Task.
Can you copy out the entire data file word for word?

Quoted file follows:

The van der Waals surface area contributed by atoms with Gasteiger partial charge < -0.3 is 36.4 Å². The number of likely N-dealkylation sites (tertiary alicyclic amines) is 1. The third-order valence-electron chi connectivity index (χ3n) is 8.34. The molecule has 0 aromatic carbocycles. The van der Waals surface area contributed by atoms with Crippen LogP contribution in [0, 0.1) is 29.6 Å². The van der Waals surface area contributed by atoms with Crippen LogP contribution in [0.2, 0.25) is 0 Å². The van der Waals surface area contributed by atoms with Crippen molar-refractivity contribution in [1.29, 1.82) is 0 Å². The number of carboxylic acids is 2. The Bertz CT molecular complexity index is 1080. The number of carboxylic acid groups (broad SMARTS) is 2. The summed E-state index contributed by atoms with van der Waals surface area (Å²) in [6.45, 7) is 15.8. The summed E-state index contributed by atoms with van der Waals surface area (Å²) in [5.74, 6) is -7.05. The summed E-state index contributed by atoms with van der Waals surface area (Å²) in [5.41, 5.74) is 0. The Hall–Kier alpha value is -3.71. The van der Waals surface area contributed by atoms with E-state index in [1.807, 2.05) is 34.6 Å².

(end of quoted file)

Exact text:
The van der Waals surface area contributed by atoms with Gasteiger partial charge < -0.3 is 36.4 Å². The number of likely N-dealkylation sites (tertiary alicyclic amines) is 1. The third-order valence-electron chi connectivity index (χ3n) is 8.34. The molecule has 0 aromatic carbocycles. The van der Waals surface area contributed by atoms with Crippen LogP contribution in [0, 0.1) is 29.6 Å². The van der Waals surface area contributed by atoms with Crippen LogP contribution in [0.2, 0.25) is 0 Å². The van der Waals surface area contributed by atoms with Crippen molar-refractivity contribution in [1.29, 1.82) is 0 Å². The number of carboxylic acids is 2. The Bertz CT molecular complexity index is 1080. The number of carboxylic acid groups (broad SMARTS) is 2. The summed E-state index contributed by atoms with van der Waals surface area (Å²) in [6.45, 7) is 15.8. The summed E-state index contributed by atoms with van der Waals surface area (Å²) in [5.74, 6) is -7.05. The summed E-state index contributed by atoms with van der Waals surface area (Å²) in [5.41, 5.74) is 0. The Hall–Kier alpha value is -3.71. The van der Waals surface area contributed by atoms with E-state index in [1.807, 2.05) is 34.6 Å².